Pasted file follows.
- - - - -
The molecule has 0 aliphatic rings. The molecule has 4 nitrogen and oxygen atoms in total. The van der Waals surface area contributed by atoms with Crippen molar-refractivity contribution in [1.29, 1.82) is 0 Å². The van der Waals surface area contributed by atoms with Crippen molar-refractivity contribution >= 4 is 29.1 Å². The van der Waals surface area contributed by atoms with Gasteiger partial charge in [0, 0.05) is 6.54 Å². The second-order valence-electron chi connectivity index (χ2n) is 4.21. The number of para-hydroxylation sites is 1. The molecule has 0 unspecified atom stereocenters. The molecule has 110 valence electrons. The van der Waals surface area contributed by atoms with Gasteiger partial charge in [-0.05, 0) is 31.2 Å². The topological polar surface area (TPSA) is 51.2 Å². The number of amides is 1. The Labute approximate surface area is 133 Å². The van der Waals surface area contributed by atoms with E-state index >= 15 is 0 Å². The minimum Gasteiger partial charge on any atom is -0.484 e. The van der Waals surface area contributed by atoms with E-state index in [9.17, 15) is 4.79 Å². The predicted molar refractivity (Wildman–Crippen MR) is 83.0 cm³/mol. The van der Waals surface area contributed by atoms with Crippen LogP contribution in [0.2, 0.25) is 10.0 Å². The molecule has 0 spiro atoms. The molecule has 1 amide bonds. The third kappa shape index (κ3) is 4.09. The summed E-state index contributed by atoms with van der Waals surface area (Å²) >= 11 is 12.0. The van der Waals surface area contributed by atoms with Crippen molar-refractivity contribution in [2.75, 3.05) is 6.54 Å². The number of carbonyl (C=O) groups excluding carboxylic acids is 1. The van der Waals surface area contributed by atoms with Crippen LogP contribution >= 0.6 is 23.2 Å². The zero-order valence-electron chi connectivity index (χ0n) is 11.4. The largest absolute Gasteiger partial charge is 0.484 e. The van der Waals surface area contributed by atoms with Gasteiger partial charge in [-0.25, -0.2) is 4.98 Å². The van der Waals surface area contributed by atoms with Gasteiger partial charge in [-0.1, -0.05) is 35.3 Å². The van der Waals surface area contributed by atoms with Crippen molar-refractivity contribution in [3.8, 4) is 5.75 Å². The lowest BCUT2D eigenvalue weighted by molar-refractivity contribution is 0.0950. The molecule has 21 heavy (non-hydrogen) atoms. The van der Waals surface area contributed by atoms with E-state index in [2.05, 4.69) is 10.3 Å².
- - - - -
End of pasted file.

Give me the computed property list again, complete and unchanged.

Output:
The molecule has 0 aliphatic rings. The molecule has 4 nitrogen and oxygen atoms in total. The van der Waals surface area contributed by atoms with Crippen molar-refractivity contribution in [1.29, 1.82) is 0 Å². The van der Waals surface area contributed by atoms with Crippen molar-refractivity contribution >= 4 is 29.1 Å². The van der Waals surface area contributed by atoms with Gasteiger partial charge in [0, 0.05) is 6.54 Å². The second-order valence-electron chi connectivity index (χ2n) is 4.21. The number of para-hydroxylation sites is 1. The molecule has 0 unspecified atom stereocenters. The molecule has 110 valence electrons. The van der Waals surface area contributed by atoms with Gasteiger partial charge in [-0.05, 0) is 31.2 Å². The topological polar surface area (TPSA) is 51.2 Å². The number of amides is 1. The Labute approximate surface area is 133 Å². The van der Waals surface area contributed by atoms with E-state index >= 15 is 0 Å². The minimum Gasteiger partial charge on any atom is -0.484 e. The van der Waals surface area contributed by atoms with E-state index in [9.17, 15) is 4.79 Å². The predicted molar refractivity (Wildman–Crippen MR) is 83.0 cm³/mol. The van der Waals surface area contributed by atoms with Crippen LogP contribution in [0.2, 0.25) is 10.0 Å². The molecule has 0 spiro atoms. The molecule has 1 amide bonds. The third kappa shape index (κ3) is 4.09. The summed E-state index contributed by atoms with van der Waals surface area (Å²) >= 11 is 12.0. The van der Waals surface area contributed by atoms with Crippen molar-refractivity contribution in [2.75, 3.05) is 6.54 Å². The number of carbonyl (C=O) groups excluding carboxylic acids is 1. The van der Waals surface area contributed by atoms with Crippen LogP contribution >= 0.6 is 23.2 Å². The zero-order valence-electron chi connectivity index (χ0n) is 11.4. The largest absolute Gasteiger partial charge is 0.484 e. The van der Waals surface area contributed by atoms with Gasteiger partial charge in [-0.25, -0.2) is 4.98 Å². The van der Waals surface area contributed by atoms with Gasteiger partial charge in [-0.1, -0.05) is 35.3 Å². The van der Waals surface area contributed by atoms with Crippen molar-refractivity contribution in [3.8, 4) is 5.75 Å². The lowest BCUT2D eigenvalue weighted by molar-refractivity contribution is 0.0950. The molecule has 21 heavy (non-hydrogen) atoms. The van der Waals surface area contributed by atoms with E-state index in [2.05, 4.69) is 10.3 Å².